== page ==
Construction begins on California’s newest bioenergy plant

CREDIT: Taras Garcia
CREDIT: Taras Garcia
Last week, West Biofuels, broke ground on a critically needed three-megawatt (MW) bioenergy plant in Burney, California that will convert forest waste and sustainably sourced wood to renewable electricity, heat and biochar. The new source of clean, renewable energy will help reduce wildfire risk, lower California's carbon footprint, and strengthen the region's economy.
The bioenergy facility is owned by Hat Creek Bioenergy (Burney), and developed in collaboration with West Biofuels' (Woodland) engineering, procurement and construction management team and local partners, including Fall River Resource Conservation District (McArthur).
Peter T. Paul, majority owner of Hat Creek Bioenergy and CEO of West Biofuels, said the project began 18 years ago, when he and a neighbour "discussed a very simple question. How can we reinvent energy production to increase our independence and lower our carbon footprint while creating economic growth?
"Nearly 15 years of science, research, and development later, we're now one of the state's foremost experts in converting organic byproducts into forms of renewable energy. It's been an interesting journey, and we're thrilled to break ground on a bioenergy facility that will create new local jobs and clean power for thousands of homes and businesses."
Local employment opportunities include 60 part-time construction jobs and over 22 full-time jobs in operations, management, maintenance, and technical and administrative support. With logging and lumber mill jobs on the decline, this new bioenergy facility will provide quality jobs and careers with family-sustaining pay and benefits, according to the firm.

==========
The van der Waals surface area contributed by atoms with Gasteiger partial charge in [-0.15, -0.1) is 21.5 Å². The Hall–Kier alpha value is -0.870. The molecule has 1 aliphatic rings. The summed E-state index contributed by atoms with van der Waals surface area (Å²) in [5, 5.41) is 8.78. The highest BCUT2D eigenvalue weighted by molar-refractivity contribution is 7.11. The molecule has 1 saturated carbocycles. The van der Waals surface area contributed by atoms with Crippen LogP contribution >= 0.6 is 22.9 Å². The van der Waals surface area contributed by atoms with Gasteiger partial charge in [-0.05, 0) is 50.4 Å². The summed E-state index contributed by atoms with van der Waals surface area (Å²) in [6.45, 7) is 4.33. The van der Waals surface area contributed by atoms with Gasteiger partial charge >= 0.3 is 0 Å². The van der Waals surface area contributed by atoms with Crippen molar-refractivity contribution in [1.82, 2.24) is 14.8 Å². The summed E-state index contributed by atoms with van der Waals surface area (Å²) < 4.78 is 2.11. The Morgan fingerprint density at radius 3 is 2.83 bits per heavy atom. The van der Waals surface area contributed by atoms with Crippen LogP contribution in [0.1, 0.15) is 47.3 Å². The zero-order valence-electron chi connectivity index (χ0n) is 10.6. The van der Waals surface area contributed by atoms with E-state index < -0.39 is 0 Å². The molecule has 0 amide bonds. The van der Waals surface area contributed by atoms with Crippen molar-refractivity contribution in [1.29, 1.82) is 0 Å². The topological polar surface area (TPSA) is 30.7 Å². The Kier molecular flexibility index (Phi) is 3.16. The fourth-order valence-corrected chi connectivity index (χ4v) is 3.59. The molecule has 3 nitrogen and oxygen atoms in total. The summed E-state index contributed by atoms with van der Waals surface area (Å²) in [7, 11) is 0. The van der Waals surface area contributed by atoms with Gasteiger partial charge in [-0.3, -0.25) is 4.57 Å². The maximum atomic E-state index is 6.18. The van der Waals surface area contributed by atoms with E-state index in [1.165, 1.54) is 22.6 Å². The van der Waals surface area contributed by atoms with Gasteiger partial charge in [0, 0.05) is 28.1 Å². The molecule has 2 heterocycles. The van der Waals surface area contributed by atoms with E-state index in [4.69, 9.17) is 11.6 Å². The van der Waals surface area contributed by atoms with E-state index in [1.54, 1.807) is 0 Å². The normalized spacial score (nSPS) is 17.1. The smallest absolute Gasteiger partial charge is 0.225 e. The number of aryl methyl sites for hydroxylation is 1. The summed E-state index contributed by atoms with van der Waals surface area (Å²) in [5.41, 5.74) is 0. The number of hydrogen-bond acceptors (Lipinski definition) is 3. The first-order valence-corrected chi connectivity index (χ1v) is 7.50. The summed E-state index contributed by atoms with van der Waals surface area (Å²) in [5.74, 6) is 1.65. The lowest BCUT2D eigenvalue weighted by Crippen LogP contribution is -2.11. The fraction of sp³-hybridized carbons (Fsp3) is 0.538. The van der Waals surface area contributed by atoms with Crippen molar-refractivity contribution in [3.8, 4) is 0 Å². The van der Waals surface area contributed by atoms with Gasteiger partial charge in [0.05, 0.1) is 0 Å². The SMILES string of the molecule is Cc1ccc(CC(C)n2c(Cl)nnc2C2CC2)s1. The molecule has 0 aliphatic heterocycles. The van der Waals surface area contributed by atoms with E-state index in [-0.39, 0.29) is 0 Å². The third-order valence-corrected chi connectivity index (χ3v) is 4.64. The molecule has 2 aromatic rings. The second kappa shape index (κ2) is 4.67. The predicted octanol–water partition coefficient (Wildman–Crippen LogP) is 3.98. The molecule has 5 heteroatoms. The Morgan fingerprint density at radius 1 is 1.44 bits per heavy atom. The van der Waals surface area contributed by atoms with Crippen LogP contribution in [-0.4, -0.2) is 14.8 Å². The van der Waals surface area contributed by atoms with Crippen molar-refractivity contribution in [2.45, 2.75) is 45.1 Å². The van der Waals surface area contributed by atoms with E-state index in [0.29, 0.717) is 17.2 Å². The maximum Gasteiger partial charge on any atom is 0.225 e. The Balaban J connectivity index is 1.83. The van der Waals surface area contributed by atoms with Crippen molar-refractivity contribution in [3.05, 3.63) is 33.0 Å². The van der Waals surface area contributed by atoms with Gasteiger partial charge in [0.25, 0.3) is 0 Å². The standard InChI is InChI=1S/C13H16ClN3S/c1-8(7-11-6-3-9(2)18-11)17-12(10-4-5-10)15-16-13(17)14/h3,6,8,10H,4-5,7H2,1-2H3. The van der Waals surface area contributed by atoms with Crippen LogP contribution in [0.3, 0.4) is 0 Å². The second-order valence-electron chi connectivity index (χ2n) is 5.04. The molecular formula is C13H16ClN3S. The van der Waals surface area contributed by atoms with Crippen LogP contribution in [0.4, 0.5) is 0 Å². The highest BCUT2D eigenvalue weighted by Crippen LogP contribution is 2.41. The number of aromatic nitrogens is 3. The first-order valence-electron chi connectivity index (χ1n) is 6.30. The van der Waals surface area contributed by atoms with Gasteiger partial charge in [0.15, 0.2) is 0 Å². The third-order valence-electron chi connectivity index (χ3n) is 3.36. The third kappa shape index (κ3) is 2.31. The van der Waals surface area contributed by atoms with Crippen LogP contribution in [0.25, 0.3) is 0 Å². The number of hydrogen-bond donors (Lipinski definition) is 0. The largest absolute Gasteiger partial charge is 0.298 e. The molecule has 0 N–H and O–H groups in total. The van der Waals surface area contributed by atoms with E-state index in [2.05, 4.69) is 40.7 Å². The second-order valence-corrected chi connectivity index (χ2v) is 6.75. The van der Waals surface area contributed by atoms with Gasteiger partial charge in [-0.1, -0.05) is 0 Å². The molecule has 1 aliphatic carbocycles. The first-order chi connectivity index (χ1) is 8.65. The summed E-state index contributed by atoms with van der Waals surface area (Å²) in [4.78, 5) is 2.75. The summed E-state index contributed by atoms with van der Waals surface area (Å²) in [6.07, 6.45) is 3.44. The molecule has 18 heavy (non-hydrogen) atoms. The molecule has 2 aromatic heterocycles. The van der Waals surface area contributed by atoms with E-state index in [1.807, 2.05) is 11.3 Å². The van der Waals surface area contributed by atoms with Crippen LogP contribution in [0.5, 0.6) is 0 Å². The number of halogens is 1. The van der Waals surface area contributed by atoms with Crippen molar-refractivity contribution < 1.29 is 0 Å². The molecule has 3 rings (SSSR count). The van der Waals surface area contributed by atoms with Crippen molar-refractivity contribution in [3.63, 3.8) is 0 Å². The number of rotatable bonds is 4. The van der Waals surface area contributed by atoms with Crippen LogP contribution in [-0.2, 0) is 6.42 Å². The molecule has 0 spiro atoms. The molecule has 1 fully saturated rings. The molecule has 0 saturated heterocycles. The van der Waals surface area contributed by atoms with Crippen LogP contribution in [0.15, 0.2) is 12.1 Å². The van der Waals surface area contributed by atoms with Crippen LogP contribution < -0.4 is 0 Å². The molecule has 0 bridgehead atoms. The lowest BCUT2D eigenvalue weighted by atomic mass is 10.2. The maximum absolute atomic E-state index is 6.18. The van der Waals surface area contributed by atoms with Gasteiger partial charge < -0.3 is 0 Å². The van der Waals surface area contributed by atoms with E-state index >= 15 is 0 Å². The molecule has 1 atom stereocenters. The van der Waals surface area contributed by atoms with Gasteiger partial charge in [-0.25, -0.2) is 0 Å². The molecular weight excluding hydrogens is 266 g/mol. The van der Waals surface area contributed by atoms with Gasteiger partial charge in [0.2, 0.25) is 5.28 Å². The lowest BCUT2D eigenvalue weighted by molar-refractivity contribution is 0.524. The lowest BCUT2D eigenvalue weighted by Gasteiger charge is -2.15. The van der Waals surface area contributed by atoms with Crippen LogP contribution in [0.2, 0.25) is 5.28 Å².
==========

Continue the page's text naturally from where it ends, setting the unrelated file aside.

"I always tell people that I'm so blessed to live here because it's the most beautiful place on Earth," said Perry Thompson, president of Hat Creek Construction & Materials. (Burney). "And it can also be a hard place to earn a living. To house a project of this scale and scope is a game changer for the community and will benefit the region for decades to come."
The biomass feedstock will be procured from local forest restoration projects resulting from five years of drought and the related resurgence of bark beetle infestation in fir and pine trees. The raw forest biomass will be converted into syngas - a gaseous alternative fuel that can ultimately be used for renewable heat and electricity.
"Our 3MW bioenergy facility will provide enough clean energy to power about 3,000 homes each year, which is roughly the number of residents living here in Burney," said Matthew Summers, Chief Operations Officer of West Biofuels, LLC. "This project represents years of advanced research and science, supported by our team of passionate experts and partners that stretch across the globe. We're excited to show the world how biomass can transform the way we produce energy."
In 2017, the state of California recognised the bioenergy facility with a $5 million (€4.5m) grant through the California Energy Commission (CEC) in partnership with the Fall River Resource Conservation District in McArthur, Calif.
The bioenergy facility's capital budget is estimated at $25.7 million (€23.3m), and it is expected to be operational in the first quarter of 2024.
The clean, renewable energy generated will be sold to California's largest investor-owned utility, Pacific Gas & Electric, beginning in the second quarter of 2024.
The contract is through the BioMAT program created by the California Public Utilities Commission to stimulate renewable electricity production to help meet the state's ambitious energy and climate action goals.
The California Climate Investments Program is a statewide program that puts billions of cap-and-trade dollars to work reducing greenhouse gas emissions, strengthening the economy and improving public health and the environment - particularly in disadvantaged communities. The cap-and-trade program also creates a financial incentive for industries to invest in clean technologies and develop innovative ways to reduce pollution.

CREDIT: Taras Garcia

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